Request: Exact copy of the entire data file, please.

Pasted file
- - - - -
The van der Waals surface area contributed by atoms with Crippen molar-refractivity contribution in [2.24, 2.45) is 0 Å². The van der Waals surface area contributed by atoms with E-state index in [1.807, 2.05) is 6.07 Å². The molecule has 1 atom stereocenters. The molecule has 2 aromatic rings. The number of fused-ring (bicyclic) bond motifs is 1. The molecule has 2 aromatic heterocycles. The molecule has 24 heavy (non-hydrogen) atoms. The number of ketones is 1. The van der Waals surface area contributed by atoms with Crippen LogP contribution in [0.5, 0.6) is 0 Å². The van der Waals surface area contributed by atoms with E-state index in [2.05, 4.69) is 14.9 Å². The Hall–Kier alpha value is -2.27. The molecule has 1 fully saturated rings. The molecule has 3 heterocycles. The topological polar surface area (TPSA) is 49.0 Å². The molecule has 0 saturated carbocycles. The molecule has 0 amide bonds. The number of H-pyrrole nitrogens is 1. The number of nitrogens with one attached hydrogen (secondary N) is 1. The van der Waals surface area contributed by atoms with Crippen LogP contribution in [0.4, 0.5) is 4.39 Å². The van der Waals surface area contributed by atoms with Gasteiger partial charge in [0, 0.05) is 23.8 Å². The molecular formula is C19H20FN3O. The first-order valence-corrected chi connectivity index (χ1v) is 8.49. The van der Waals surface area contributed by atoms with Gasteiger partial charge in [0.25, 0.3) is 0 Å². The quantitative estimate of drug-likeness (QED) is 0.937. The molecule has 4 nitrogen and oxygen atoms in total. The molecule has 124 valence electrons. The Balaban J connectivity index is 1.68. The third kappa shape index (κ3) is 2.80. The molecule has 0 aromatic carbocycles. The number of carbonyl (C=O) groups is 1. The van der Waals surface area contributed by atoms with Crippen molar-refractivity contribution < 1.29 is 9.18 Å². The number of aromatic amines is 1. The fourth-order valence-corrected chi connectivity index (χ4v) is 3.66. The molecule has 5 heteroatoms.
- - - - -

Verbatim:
The van der Waals surface area contributed by atoms with Crippen molar-refractivity contribution in [2.24, 2.45) is 0 Å². The van der Waals surface area contributed by atoms with E-state index in [1.807, 2.05) is 6.07 Å². The molecule has 1 atom stereocenters. The molecule has 2 aromatic rings. The number of fused-ring (bicyclic) bond motifs is 1. The molecule has 2 aromatic heterocycles. The molecule has 24 heavy (non-hydrogen) atoms. The number of ketones is 1. The van der Waals surface area contributed by atoms with Crippen LogP contribution in [0.5, 0.6) is 0 Å². The van der Waals surface area contributed by atoms with E-state index in [2.05, 4.69) is 14.9 Å². The Hall–Kier alpha value is -2.27. The molecule has 1 fully saturated rings. The molecule has 3 heterocycles. The topological polar surface area (TPSA) is 49.0 Å². The molecule has 0 saturated carbocycles. The molecule has 0 amide bonds. The number of H-pyrrole nitrogens is 1. The number of nitrogens with one attached hydrogen (secondary N) is 1. The van der Waals surface area contributed by atoms with Crippen LogP contribution in [0.4, 0.5) is 4.39 Å². The van der Waals surface area contributed by atoms with Gasteiger partial charge in [0, 0.05) is 23.8 Å². The molecular formula is C19H20FN3O. The first-order valence-corrected chi connectivity index (χ1v) is 8.49. The van der Waals surface area contributed by atoms with Gasteiger partial charge in [0.25, 0.3) is 0 Å². The quantitative estimate of drug-likeness (QED) is 0.937. The molecule has 4 nitrogen and oxygen atoms in total. The molecule has 124 valence electrons. The Balaban J connectivity index is 1.68. The third kappa shape index (κ3) is 2.80. The molecule has 0 aromatic carbocycles. The number of carbonyl (C=O) groups is 1. The van der Waals surface area contributed by atoms with Crippen molar-refractivity contribution < 1.29 is 9.18 Å². The number of aromatic amines is 1. The fourth-order valence-corrected chi connectivity index (χ4v) is 3.66. The molecule has 5 heteroatoms.